Not many albums blew me away in 2008, but the crop of singles was top-notch - epic songs from familiar faces and new artists I'll be following for years to come. Here are the year's 10 best tracks.
10. R. Kelly
Kelly seduces the woman who braids his hair, then sings about it. His genius is creating hit singles with a smooth beat, that unmistakable saccharine voice and the minutia of his very bizarre life.
9. Brightblack Morning Light
These hippies changed little from their 2006 debut, and that's fine. A freak-folk chorus of guitars, organs, drums and chants, this track's as calm as a swinging hammock, as intoxicating as a morphine haze.
8. Dizzee Rascal
"Dance Wiv Me"
Rascal's unstoppable when his vocals and back-alley beats are nearly indecipherable. But this foray into dance-hop with disco connoisseur Calvin Harris thrilled clubs on both sides of the pond.
7. Lil Wayne
Many oscillate about the strength of Tha Carter III, but there's no questioning Wheezy F. Baby's 2008 EP. "I'm Me" has everything memorable about the Cash Money star: epic synthesized beats, gravel-throated boasts, and a dark, creeping sense of dread.
6. Fleet Foxes
"White Winter Hymnal"
Very much a hymn, it's lush in all the right ways, beautiful where it needs to be and expertly played throughout. The band's debut is required for anyone fond of folk, rock and delightful things in between.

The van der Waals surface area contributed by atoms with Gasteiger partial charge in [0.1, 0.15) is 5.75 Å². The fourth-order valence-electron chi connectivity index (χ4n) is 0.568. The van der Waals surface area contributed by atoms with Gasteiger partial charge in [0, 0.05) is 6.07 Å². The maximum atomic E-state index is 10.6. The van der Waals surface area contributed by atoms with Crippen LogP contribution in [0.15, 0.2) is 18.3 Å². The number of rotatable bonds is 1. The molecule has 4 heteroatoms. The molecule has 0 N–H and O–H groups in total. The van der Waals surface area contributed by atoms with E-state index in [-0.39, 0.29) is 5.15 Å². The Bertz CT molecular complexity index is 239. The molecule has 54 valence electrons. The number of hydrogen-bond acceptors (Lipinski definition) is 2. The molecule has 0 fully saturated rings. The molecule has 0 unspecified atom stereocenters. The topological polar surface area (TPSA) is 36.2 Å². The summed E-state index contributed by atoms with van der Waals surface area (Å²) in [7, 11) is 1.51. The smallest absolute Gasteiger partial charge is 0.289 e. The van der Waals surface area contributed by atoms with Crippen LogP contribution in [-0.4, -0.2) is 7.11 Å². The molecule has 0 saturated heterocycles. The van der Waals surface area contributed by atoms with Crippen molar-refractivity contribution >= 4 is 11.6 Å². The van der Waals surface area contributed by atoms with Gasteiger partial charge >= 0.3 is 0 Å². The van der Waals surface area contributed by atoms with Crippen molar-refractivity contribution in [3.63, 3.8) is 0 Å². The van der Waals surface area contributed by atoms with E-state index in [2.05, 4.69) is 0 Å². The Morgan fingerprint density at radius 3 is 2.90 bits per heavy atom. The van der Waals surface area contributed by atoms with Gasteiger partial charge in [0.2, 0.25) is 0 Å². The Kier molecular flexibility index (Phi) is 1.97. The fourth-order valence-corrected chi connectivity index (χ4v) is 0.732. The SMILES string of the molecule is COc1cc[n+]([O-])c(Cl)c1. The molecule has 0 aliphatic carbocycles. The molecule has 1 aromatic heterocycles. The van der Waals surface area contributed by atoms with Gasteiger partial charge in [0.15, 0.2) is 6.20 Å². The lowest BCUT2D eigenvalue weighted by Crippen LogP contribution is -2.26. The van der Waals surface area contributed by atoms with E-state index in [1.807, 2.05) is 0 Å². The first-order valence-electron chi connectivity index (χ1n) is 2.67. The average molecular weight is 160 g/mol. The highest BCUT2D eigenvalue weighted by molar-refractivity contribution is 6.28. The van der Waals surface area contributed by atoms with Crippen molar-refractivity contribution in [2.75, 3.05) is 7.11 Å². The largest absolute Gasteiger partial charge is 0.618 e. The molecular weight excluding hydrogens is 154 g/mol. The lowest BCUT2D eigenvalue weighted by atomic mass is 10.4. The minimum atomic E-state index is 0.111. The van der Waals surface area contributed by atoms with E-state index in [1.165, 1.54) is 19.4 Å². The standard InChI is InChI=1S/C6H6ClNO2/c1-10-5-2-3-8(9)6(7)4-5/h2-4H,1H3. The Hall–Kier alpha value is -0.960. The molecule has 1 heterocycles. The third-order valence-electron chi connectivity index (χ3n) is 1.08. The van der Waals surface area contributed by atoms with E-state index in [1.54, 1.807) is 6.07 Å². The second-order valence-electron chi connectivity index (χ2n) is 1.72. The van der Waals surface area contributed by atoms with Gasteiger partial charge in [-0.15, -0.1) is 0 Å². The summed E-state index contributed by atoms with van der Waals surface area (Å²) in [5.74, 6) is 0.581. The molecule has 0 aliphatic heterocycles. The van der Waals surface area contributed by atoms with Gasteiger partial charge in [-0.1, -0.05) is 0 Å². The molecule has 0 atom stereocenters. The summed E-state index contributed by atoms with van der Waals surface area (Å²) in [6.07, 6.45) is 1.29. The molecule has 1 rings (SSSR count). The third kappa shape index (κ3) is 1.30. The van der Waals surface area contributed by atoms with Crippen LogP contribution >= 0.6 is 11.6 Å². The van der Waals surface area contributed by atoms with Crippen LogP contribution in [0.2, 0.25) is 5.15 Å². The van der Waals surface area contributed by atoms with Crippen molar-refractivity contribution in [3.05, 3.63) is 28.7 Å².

Much like Allen Ginsberg's Howl, this lyrically dense song is about feelings more than words: desire, anger, disillusionment and the need for escape. Its soaring mix of psychedelic and acoustic sounds is one of the strangest of the year.
4. TV on the Radio
Nearly every song from its 2008 release could make the list, but "Family Tree" illustrates the two reasons for TV's critical acclaim: mind-blowing sounds and an unflinching critique of America's socio-political climate.
3. F---ed Up
"Son the Father"
A must-have for every adolescent hardcore fan who grew up and wished the genre did the same. These Canadians don't forget the intensity that powers punk - they integrate sounds and smarts too long eschewed by acts aping the good old days.
2. The Teenagers
On the surface, this pop-punk ballad's about a nonchalant Brit bedding his American step-cousin. On a deeper level, it explores issues of lust, morality, perception and consumer culture in a catchy, radio-ready format.
The year's hottest female R&B singer could've churned out mindless chart hits. Instead, her latest change of tart is a club-banger as gripping as the omniscient, formless unease it describes. It's the anthem for a nation in peril but terrified to admit it.
For more on the year's best music, including full reviews and streaming audio, click to The Riot Act blog at ColumbusAlive.com